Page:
Last weekend I got back in the workshop with Ol’ Paint. After a couple of months of wearing myself thin (not really — but I may have given myself a case of pitcher’s elbow) trying to sand the paint off, I decided it was time to break out the secret weapon. The Duropeak Roloc Easy Strip Discs made a tough job quite a bit easier.
It wasn’t all touch-a-button-and-done, even with the power drill. It required a bit of force, so I mounted first the fork and then the frame in a vise for the work. (For the frame I clamped a wooden dowel in the vise and then mounted the seat tube over that.) Even so, I think that an extra pair of hands would have made the job easier. It needed two hands on the drill, and at times I was using one hand to hold the fork or frame in place. I ended up wedging the frame against a conveniently located drill press. (If this were the sort of thing I’d be doing on a regular basis, I’d have a proper frame stand with clamp set up for it. As it is, I need my frame stand at home for Kuroko’s drivetrain upgrade.)
Other things I lack at the workshop are a proper video camera and tripod (as well as lights and an assistant), so what follows are just a bunch of before-and-after shots.
I spent a good long while on the fork, with its crannies and curves, and am pretty pleased with the results: not 100% paint-free, but much closer than before.
Creating false expectations
Rebuilding Ol’ Paint is inspired by watching the work of countless restorers, most recently the paintwork of Velove Bicycles.
Having said that, Ol’ Paint’s new paintwork is going to be very simple: a single coat of semi-matte. No primer, no filler, no stencils … and certainly no fade.
As mentioned previously, I’m upgrading Kuroko’s drivetrain to make climbing somewhat easier and to sort out a front shifter that sticks from time to time. I’d gotten as far last weekend as mounting the new front derailleur and was in the process of attaching the cable when I realized that the shift lever was the reason for the sticking. So off I went to the bike shop to buy a pair of replacement levers.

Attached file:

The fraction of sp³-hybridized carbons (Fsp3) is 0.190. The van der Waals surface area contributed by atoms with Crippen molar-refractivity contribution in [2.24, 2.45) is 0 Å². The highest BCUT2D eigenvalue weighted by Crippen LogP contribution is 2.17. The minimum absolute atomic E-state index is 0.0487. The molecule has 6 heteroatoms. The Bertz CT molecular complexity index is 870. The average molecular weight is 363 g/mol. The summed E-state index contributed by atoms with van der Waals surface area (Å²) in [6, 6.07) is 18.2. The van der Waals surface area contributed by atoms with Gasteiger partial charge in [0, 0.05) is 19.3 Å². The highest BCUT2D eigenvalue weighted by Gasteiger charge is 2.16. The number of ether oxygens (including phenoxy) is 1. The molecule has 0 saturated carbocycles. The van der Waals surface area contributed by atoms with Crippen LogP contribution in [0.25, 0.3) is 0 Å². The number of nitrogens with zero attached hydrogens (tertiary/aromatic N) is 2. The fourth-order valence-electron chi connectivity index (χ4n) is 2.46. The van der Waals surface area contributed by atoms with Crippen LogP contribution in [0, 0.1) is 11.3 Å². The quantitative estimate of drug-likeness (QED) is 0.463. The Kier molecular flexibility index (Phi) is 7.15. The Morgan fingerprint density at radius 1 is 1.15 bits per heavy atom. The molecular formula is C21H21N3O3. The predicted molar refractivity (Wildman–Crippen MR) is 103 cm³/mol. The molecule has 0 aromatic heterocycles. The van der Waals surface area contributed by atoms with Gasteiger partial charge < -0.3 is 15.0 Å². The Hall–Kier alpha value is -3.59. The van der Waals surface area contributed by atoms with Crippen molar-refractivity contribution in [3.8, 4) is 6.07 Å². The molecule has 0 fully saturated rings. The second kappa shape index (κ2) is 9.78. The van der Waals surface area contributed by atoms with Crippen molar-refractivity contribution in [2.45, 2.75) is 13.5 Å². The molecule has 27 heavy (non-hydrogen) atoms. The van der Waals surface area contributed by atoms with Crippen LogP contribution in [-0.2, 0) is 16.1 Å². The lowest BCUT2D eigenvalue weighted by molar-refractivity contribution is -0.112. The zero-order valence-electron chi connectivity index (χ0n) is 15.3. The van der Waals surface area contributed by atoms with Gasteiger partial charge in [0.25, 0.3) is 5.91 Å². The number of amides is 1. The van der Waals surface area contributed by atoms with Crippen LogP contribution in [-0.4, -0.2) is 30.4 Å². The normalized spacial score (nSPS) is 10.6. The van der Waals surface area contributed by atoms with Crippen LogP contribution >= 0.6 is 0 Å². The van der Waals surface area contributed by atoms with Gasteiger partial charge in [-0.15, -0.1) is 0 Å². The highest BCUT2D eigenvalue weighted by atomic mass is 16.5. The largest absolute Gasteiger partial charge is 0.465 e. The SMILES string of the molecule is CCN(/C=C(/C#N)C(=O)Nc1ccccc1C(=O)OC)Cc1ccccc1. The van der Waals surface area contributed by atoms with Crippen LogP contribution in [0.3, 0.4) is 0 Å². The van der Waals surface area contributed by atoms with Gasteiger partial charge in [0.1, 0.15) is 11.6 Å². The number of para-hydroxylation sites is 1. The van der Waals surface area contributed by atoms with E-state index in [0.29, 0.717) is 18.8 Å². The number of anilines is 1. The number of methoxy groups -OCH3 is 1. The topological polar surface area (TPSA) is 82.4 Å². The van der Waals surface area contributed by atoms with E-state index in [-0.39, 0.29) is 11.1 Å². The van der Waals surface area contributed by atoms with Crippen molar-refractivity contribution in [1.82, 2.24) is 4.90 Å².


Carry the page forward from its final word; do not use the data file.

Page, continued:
(There’s a separate story about the half hour I wasted there with an employee who apparently didn’t realize that some bikes have cable-operated disc brakes. Once I got someone else to help me, I had the right goods in under five minutes.)
I knew what I had to do to replace the levers, but it all took a bit longer than expected. In the process, I replaced the shifter cable and brake cable, but only the inners.
I snipped the end off the brake cable and pushed the cable through the housing, then squeezed the brake lever to pull it all the way through.
With the brake cable out, I peeled the hood over the lever to access the shifter cable. This is the one I’d just installed last weekend when I realized I wanted to replace the lever. As I hadn’t yet fastened it down or put a cable end on it, it was just a matter of pushing it through the housing until the cable head was sticking out, and then pulling that through.
With the cables out, there’s only a single hex-head bolt holding the shifter onto the handlebar.
Because I’m not replacing the cable housings, I didn’t have to remove the handlebar tape and rewrap it when I was finished — so long as I took some care in the process. It was a bit of fiddling around to make sure both the brake and shifter cable housings got slotted into the correct location before I could screw down the hex bolt for the new lever.
The brake cable went back in without any trouble. I was a bit concerned because this is the one cable that’s routed internally, through the downtube. It looked like the housing passed all the way through, so I wouldn’t have to fish around inside the frame for the cable end when I reinserted it. But I wasn’t sure until I tried.
I was in luck. The brake cable went right in and through the housing all the way to the rear disc, where it was soon sticking out just where it was expected to be. I fastened down the pinch bolt, cut off the excess cable and crimped a cable end on it. Then it just took a minute or two to adjust the brake.
I had a bit more exercise getting the shifter cable in. The hood needs to pulled well forward for this, and the shift lever needs to be in the right position before the cable head will slot in properly. It took a few tries, and I ended up unscrewing the lever from the handlebars once to get the cable threaded properly into the housing. But once it was in, it all went together in a moment. I pulled the hood back into place and stood back to admire my work in the setting sun.
This drivetrain upgrade project should have been a one-day job, but I’m now on my second weekend and still barely getting started. I’m glad I’m able to find and sort out problems as I go. As a final measure today, I gave the crankset a spin with the chain off. There’s some bearing noise and the crank will only turn around once on its own. So I’ll probably replace the bottom bracket bearings while I’m doing this upgrade, and get it all over with in one go. (Hoping that this is the last time I’ll have to replace the BB.)